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Leonard Cheshire Disability Zimbabwe implemented a three-year project “Access to Justice for Girls and Women with Disabilities in Zimbabwe” with the support of the UN Trust Fund. The project aimed to ensure that girls and women with disabilities have improved safety and access to justice. The final evaluation found that the project was successfully implemented through its strategic pillars of response and prevention.
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In Cambodia, ADD International implemented the three-year project “Preventing Violence Against Women and Girls with Disabilities in Cambodia: A Community Mobilisation Model” with the support of the UN Trust Fund. The project aimed to prevent and end violence against women and girls with disabilities. The final evaluation found that the project was successfully implemented and was a model for applying a community-based approach to programming.
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Cambodia Women’s Crisis Center, in partnership with ADD International, implemented the project “Promoting Women’s Dignity” with support from the UN Trust Fund to End Violence against Women. The project aimed to improve quality service delivery, develop policy and promote positive changes in attitudes in five provinces.
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The Center for Reproductive Rights received a grant from the UN Trust Fund to End Violence against Women for its three-year project “Ensuring Access to Reproductive Healthcare for Survivors of Sexual Violence in Honduras”. The project aimed to protect the health and well-being of survivors of sexual violence and lead a multi-faceted legal advocacy campaign. The final evaluation found that despite its broad goals, the project successfully engaged all institutions and stakeholders that provide strategies to improve access to sexual and reproductive health services for women and girls, particularly survivors of sexual violence.
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The project “Improving the Well-being of SGBV Survivors Among Syrian Refugees and Vulnerable Jordanian Women” was implemented by the Arab Women Organization of Jordan (AWO) between April 2017 and March 2019, supported by a grant from the UN Trust Fund to End Violence against Women. The initiative aimed to enhance the response to sexual and gender-based violence in two of Jordan’s regions, Irbid and Mafraq, by improving social protection and prevention mechanisms. The final project evaluation found that it was highly effective and reached over seven times the target number of beneficiaries.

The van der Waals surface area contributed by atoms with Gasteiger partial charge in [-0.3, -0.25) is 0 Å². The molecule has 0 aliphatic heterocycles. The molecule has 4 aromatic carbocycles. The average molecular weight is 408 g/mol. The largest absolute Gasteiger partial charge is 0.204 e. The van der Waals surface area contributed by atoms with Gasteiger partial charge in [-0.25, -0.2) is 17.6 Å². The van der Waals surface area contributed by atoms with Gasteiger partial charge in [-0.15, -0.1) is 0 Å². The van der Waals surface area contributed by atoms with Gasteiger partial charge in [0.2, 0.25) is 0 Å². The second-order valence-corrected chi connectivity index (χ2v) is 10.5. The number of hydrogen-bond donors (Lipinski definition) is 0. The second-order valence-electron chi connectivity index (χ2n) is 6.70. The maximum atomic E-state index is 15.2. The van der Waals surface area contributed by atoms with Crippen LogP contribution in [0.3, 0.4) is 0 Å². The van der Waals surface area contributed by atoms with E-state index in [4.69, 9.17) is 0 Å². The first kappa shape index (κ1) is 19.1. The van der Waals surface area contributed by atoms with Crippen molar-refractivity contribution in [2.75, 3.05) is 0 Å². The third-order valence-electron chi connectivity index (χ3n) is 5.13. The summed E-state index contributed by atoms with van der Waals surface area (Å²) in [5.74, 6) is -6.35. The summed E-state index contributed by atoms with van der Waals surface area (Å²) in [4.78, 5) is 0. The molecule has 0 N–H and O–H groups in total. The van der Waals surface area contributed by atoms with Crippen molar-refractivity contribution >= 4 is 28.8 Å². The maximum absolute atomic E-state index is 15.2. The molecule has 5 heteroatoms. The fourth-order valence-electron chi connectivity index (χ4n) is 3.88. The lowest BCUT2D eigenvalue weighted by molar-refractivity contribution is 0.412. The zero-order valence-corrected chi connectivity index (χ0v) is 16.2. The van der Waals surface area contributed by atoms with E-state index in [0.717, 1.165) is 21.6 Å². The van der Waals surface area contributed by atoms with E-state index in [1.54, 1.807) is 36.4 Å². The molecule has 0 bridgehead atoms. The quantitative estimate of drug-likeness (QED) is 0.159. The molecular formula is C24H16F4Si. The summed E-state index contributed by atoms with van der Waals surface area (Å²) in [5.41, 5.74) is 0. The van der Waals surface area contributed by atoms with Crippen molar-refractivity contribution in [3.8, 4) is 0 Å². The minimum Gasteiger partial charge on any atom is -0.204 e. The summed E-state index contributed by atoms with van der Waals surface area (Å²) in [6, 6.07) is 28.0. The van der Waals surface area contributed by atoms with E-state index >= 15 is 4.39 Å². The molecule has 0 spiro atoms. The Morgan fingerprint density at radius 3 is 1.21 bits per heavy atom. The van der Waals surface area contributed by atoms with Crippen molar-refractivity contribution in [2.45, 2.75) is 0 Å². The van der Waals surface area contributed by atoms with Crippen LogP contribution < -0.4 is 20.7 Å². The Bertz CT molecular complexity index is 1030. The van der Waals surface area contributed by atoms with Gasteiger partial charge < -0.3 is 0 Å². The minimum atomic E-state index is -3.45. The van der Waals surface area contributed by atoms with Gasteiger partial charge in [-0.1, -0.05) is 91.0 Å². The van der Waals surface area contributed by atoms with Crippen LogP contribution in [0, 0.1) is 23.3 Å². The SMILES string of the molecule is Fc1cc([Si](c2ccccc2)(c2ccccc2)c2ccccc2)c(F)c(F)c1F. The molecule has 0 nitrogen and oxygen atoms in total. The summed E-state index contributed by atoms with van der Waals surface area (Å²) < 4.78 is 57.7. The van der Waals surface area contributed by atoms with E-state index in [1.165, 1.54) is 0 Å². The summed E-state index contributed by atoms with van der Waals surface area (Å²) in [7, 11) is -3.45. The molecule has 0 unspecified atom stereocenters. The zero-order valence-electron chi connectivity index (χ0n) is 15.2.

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From March 2017 to February 2019, the UN Trust Fund to End Violence against Women provided funding to Asuda for Combating Violence against Women for its initiative “Improving the Response Mechanisms to Sexual and Gender-based Violence against Syrian Refugee Women and Girls in Iraqi Kurdistan”, which was run in partnership with the Ceasefire Center for Civilian Rights. The initiative included all actors involved in the issue of sexual and gender-based violence in the context of a displaced population. The final evaluation found the project had improved community and stakeholders’ responses and social attitudes towards sexual and gender-based violence in Syrian refugee communities, and that the project’s strategy should be used as a model for other initiatives in a similar cultural and humanitarian context.
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As a part of a six-year project, the Victims Support Section of the Extraordinary Chambers in the Courts of Cambodia, in collaboration with the Transcultural Psychosocial Organization Cambodia and the Cambodian Defenders Project, implemented Phase 2 of the Non-Judicial Gender Project. The final evaluation concluded that the project significantly contributed to positive change in the lives of target groups through transitional justice activities and initiatives to improve their access to psychological services and rehabilitation.